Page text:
Prisons as a part of the war on unemployment

In today’s Sunday Democrat, there is a front page article that opens with the following statement: ‘The real No. 1 priority is that over time this facility will bring as many as 250 jobs to Gadsden County. That’s something the college has been committed to for a long time, improving the economic climate in Gadsden County,’ These are the words of Tallahassee Community College president.

Not all that long ago another prison not a hundred miles from Gadsden and the headlines were similar. The local headlines were Suwannee prison opens in March. The article goes on to say ‘First wave of project will bring 103 jobs to county. One hundred three new jobs will be brought to Suwannee County in March with the opening of the work camp at Suwannee Correctional Institute.The prison will begin accepting inmates at its work camp in March. The main unit is set for completion in October and the annex in January 2009. The three buildings together will house more than 3,000 inmates.

This same article goes on to say ‘Suwannee CI, a $105 million-plus project, will bring a total of about 600 jobs to the area. Jim Witt, the prison’s warden, has said the facility will allow local residents who travel to other counties to work for the Department of Corrections to shorten their commutes considerably.”We look forward to those jobs,” said Mayor Sonny Nobles.’

The prison at Suwannee did not just appear. The local business community and political leaders had been campaigning for many years to have it built. In fact they even purchased 360 acres and gave it to the state for the construction of the prison in their county.

Now there is a lot of talk about re-entry but what there is no talk of is addressing the problems leading to the filling of prisons or what I call the front end of the equation. There are 68 county’s in Florida and at my last count there were only 3 that did not have a prison of their own. With the emphasis on jobs, just what elected politician is going to call for any step that will reduce the number of prisons.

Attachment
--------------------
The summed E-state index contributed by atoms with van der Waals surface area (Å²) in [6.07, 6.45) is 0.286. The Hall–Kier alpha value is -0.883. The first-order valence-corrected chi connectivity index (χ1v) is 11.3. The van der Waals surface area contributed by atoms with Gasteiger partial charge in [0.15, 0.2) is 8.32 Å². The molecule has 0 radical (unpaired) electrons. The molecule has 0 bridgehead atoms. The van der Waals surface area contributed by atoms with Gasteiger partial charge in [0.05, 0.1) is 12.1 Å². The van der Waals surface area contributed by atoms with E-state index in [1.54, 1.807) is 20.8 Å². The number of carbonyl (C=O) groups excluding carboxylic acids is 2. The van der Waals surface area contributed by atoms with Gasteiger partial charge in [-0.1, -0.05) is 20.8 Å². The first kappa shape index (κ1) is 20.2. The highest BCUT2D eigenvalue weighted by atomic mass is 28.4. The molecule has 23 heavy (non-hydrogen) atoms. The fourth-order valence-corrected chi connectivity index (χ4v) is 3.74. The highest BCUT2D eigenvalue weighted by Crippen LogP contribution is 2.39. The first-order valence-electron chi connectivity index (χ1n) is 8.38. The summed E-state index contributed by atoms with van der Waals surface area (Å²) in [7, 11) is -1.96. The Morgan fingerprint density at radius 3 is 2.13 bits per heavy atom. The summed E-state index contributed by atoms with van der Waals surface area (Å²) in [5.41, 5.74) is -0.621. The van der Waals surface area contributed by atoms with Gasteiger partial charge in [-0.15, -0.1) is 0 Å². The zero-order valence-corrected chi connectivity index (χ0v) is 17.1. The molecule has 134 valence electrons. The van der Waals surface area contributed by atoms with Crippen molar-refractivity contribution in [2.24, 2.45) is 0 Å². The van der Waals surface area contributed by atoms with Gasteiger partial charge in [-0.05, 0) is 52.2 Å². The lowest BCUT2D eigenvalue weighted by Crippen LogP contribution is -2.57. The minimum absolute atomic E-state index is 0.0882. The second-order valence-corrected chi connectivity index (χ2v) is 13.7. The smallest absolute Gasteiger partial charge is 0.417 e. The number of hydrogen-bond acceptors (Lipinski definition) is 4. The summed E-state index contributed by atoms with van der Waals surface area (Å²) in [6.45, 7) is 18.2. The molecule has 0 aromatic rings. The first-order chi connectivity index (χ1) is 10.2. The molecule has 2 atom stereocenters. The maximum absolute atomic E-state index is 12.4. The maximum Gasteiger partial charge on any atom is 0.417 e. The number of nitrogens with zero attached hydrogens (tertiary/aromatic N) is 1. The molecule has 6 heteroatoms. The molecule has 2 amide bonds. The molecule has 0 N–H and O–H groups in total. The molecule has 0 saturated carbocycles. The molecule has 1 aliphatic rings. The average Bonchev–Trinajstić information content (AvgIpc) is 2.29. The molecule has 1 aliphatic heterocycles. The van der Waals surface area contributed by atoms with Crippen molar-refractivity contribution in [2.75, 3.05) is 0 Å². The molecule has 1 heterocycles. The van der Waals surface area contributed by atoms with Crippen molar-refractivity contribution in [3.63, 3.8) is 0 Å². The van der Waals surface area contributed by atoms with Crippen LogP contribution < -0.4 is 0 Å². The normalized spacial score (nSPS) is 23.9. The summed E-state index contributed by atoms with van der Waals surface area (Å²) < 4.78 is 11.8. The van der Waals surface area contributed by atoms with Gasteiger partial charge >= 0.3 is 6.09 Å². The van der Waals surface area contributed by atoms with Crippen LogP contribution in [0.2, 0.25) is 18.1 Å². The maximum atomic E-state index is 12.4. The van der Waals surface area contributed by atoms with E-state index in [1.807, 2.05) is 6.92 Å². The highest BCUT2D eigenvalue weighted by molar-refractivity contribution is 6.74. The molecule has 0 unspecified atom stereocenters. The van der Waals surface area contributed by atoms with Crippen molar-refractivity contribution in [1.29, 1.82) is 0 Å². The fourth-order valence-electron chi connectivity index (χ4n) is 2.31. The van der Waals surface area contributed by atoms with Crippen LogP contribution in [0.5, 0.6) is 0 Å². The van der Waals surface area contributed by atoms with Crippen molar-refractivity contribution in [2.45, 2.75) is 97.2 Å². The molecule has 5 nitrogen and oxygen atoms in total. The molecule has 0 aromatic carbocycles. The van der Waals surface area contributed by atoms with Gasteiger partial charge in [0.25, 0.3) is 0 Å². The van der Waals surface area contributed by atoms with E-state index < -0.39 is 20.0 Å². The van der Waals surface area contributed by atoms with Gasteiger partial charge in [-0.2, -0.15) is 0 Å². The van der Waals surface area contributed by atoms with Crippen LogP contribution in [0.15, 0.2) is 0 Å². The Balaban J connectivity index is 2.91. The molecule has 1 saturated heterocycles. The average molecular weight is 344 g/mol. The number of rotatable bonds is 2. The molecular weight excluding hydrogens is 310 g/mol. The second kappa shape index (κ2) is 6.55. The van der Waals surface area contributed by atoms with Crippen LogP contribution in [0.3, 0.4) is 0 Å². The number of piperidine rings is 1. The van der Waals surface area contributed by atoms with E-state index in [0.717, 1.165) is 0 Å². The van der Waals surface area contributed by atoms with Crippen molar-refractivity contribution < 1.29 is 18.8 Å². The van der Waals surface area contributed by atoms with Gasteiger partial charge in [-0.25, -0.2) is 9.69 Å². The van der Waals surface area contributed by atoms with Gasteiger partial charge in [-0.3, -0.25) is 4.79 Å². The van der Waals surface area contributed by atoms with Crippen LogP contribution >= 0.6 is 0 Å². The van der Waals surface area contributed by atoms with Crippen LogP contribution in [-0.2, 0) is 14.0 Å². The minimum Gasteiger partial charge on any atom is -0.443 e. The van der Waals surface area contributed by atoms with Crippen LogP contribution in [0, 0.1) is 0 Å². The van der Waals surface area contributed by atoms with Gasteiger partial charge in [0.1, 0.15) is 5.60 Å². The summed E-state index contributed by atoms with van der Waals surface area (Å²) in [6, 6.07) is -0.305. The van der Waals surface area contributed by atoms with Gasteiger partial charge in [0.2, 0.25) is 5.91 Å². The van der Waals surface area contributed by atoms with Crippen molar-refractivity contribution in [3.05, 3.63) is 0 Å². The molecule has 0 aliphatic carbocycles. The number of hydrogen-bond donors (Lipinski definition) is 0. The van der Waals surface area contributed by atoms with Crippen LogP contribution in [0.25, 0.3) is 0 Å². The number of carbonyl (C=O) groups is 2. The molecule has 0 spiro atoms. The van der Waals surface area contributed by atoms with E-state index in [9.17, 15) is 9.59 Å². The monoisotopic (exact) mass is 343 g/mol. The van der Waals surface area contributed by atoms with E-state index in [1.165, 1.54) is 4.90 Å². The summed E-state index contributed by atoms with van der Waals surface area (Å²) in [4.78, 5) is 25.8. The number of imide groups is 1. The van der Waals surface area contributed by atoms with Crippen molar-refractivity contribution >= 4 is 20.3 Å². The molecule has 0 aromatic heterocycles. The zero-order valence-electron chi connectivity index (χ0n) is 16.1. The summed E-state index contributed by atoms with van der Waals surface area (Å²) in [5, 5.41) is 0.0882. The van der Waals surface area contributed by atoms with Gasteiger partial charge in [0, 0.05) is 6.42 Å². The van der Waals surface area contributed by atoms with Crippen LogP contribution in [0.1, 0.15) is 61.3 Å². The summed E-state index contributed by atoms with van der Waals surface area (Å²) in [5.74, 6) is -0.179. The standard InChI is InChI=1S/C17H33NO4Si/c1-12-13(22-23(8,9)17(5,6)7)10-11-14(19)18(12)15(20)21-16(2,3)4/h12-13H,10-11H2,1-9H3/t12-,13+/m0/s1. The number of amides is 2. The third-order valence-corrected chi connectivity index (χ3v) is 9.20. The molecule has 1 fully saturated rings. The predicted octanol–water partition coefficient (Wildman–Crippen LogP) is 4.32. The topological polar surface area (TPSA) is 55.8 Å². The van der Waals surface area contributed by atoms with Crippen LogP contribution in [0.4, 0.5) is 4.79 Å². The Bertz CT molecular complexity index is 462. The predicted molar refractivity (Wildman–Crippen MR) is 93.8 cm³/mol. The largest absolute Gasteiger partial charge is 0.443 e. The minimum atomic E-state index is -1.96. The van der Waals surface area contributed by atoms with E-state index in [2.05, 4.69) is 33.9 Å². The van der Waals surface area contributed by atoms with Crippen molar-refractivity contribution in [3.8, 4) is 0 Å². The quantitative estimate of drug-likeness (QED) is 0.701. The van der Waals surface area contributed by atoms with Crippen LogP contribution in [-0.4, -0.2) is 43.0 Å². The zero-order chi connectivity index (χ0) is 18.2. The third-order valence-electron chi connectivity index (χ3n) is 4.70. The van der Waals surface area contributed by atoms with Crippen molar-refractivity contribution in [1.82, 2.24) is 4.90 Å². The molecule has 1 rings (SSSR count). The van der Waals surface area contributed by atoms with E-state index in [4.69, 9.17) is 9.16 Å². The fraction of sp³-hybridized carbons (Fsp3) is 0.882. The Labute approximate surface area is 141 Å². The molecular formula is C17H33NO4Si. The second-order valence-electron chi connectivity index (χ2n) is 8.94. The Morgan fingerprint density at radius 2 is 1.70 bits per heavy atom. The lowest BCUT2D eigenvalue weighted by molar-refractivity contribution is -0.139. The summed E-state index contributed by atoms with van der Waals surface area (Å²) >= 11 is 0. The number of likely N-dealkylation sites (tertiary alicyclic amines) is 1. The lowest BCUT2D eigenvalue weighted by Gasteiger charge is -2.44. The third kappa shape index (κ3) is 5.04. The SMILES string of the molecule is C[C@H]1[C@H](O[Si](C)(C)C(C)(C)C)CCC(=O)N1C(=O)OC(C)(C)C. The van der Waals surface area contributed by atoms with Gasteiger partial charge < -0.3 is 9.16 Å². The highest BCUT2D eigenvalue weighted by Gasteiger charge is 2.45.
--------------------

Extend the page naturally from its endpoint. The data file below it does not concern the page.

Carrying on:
Out of this equation has grown some very large and cohesive unions that have electoral and financial clout that no politician will challenge. This has nothing to do with public safety but has everything to do with jobs. At a minimum there are about 50,000 men and women involved with the incarceration of men and women. That is a very powerful single issue voting block and you only have to look at the fact there are over 102,000 men, women and children in the prisons of Florida. There are another 250,000 men, women and children on parole and probation. All of whom have been effectively disenfranchised which means no competing voices in the political arena for moderation of the current laws that lead to laws designed to improve the public safety and well being of all the citizens of Florida.

The political reality is that Florida came into the Union as a slave state and is still dependent on the enslavement of its citizens for its perceived well being. The real question that falls out of this equation is: just how far as this epidemic permeated the rest of the country.

One Response to Prisons as a part of the war on unemployment

  1. If we make unemployment a crime and then lock them up; we don’t have to count them in the unemployment rolls and unemployment goes down. A Great Jobs Program.

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